Legendary Digital Networks (LDN) is creating a community-oriented digital platform servicing the fans of Nerdist and Geek & Sundry, two multiplatform brands celebrating pop, fandom, geek and lifestyle culture. Dubbed Alpha, the service will launch in early Q4 and will be priced in the $3-7 range, according to LDN president Adam Rymer, and will feature 6-8 hours of live programming with a strong member-participation component.
Programming from the complementary channels be both live and new and returning, and will include some fan favorites. Examples of interactivity included watch-alongs with celebrity guests, game shows with members as contestants and live discussions about member-chosen topics. Members will also get perks like VIP event access, prizes and discounts.
It’s not exactly an SVOD, Rymer said. “We’ve coined the term CVOD, community video on demand, because if we do our jobs right it’s about creating a fan or community experience that you can’t get from Reddit or YouTube right now,” he said. “The whole notion of this platform is to be engaged with live programming.” That includes the ability to use live, interactive polls, interactive voting, and other ways to effect the show in real time. Users will be able to participate with their own video cams, and be able to be “guested” onto the show, Rymer said.
So what does that look like? The idea is to create a platform that can handle multiple live video streams and thousands of users. So when members participate in a show, they’ll be visible on the screen. Just like in TV production, there will be various layouts and skins, depending on the nature of the show. “The key to the experience is that all the shows have to be good regardless of participation because we know a lot of people are just going to watch the show and not be part of it.” And shows being watched on demand need to stand up as well.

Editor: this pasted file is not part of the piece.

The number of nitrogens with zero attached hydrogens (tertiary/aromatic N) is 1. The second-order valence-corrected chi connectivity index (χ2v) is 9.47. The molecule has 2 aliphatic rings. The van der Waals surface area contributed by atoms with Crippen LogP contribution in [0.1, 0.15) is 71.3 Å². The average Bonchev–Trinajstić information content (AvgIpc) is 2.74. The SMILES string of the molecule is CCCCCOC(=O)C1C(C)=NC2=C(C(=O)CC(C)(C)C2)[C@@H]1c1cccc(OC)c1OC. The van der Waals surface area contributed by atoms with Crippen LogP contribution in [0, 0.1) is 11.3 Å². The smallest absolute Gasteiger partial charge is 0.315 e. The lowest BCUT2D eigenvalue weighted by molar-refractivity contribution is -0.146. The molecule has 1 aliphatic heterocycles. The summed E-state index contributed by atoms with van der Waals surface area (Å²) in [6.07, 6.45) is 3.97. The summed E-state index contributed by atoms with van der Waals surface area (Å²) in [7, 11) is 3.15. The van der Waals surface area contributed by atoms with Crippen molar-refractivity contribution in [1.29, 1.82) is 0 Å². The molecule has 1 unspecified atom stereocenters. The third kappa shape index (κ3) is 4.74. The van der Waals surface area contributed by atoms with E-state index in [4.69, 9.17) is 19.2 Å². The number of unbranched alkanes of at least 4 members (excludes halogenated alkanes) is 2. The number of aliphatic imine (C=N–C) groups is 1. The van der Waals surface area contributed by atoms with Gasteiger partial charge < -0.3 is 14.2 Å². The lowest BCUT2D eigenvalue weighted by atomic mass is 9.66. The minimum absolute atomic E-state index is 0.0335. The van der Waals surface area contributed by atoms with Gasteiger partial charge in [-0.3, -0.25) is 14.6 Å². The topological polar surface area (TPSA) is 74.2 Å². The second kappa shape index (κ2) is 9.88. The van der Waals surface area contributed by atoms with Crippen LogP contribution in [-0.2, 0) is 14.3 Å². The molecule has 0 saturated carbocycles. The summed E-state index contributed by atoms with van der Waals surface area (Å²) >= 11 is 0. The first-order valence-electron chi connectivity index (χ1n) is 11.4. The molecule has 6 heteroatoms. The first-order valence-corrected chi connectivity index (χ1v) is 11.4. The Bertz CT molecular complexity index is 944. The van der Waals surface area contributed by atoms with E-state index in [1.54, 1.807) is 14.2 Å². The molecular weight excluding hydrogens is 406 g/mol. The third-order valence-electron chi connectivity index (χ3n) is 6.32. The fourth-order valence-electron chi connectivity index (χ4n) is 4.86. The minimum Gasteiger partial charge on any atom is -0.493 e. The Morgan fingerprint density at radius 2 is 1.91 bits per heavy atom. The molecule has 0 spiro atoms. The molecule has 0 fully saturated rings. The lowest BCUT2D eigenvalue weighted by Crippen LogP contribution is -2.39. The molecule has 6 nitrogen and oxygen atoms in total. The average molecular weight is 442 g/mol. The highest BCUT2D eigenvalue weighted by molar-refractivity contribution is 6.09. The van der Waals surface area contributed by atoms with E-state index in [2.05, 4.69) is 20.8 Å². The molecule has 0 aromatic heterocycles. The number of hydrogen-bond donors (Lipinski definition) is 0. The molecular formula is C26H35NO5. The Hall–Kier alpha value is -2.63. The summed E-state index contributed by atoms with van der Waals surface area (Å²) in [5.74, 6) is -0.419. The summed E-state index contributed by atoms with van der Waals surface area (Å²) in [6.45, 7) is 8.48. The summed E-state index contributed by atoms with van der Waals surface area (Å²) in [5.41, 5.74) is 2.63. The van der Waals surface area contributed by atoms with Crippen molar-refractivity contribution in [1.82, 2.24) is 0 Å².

Here’s an example of member participation: When you’re in a chat room, you’ll be able to push a button indicating your interest in being on a show. You’ll then be led to a virtual green room, where producers will walk you through the process and then pop you up on the screen. Another example: a choose-your-own adventure show, where fans’ decisions will impact the following episode—American Idol style.
Part of the motivation behind the platform was to be that next step in content production, by combining the ability to produce content with a social, community aspect. But LDI felt like the technology wasn’t out there yet, so with the help of outside developers they built their own. That leaves the next step for the platform wide open. “We’re looking at the first six months to a year as really trying to refine the technology and the service and figure out what kind of formats work and what gets people excited about wanting to watch these shows together and feel that community experience,” Rymer said. And if the interactive features are a success, he hopes that others will be interested in the technology—or even licensing it out. “If it turns out people actually really like the kinds of experiences we’re creating, then nothing’s going to be off the table.”